Fergus Creek Homes Ltd. argues that the City of Surrey's decision to rescind the third reading was unreasonable and deprived them of procedural fairness, and thus asked the Supreme Court to quash the decision and motion. The City, however, argued that the decision was reasonable, was made in the public interest, and did not contravene any municipal legislation regarding procedures.

The judge ultimately sided with Fergus Creek Homes Ltd.

In adopting the motion to rescind the third reading and close the application, the judge found that "Council unreasonably decided to not follow a provision of the City’s procedure bylaw (s. 43(1)(a)) which would have informed Council of prior staff actions relating to the proposed development before making the rescission decision" and that this was not reasonable.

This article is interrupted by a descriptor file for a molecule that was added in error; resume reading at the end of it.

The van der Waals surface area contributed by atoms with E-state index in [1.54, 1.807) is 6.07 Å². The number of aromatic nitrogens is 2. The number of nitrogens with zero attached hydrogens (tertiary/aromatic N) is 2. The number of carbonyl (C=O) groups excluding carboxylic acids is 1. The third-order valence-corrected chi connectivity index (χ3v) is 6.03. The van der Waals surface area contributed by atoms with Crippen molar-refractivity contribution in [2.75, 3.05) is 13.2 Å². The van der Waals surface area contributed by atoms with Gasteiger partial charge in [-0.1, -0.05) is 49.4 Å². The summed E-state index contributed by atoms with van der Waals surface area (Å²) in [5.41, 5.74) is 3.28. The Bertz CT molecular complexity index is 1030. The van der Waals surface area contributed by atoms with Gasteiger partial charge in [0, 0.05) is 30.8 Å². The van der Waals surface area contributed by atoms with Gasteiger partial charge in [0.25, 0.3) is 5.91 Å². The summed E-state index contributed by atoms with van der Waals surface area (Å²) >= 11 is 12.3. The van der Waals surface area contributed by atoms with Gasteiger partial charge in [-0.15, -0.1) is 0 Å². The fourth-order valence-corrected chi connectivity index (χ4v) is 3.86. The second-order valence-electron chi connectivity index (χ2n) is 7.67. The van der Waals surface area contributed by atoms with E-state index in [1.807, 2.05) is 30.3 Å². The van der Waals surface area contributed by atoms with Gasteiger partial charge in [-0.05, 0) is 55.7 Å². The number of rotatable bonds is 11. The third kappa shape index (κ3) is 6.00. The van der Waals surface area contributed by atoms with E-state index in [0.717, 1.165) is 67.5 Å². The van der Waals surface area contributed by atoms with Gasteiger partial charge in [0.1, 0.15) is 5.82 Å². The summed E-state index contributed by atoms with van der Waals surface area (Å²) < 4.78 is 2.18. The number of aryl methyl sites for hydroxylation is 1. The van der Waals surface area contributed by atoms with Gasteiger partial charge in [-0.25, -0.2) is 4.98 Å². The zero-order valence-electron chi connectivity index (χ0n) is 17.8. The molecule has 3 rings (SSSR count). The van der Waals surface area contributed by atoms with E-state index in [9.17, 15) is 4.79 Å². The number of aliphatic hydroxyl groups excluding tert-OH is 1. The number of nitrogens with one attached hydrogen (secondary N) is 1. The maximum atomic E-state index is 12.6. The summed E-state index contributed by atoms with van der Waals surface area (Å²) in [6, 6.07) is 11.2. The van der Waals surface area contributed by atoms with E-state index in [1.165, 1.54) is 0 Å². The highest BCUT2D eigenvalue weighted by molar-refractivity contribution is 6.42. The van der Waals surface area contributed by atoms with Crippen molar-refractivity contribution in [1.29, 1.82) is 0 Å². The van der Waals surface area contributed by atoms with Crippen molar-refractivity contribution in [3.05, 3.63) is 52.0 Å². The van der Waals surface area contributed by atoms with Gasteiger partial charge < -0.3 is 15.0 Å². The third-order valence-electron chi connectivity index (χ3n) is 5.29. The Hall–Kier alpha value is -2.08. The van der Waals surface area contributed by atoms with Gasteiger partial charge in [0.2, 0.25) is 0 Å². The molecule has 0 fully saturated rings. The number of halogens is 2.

Signs of trouble were present at the November 28 public hearing, where, immediately upon the motion being put forth for consideration, Councillor Mandeep Nagra voiced his concerns, after saying he was in support of the development proposal when Council previously considered it because he believed townhouses to be a good use for the site.

"I'm failing to understand this," he said. "Why are we doing this? There was no presentation, there was no feedback. I mean, there's got to be something that I'm missing here that maybe the other councillors or the mayor knows that I don't. I don't know why we're doing this."

After Councillor Doug Elford also voiced his support for the development application, Mayor Locke pointed out that the application is contrary to the Official Community Plan, contrary to the local area plan, and also contrary to the employment lands strategy. She also pointed to potential infrastructure issues and concerns voiced by the public. Notably, the Surrey Board of Trade had released a statement voicing their opposition to the project.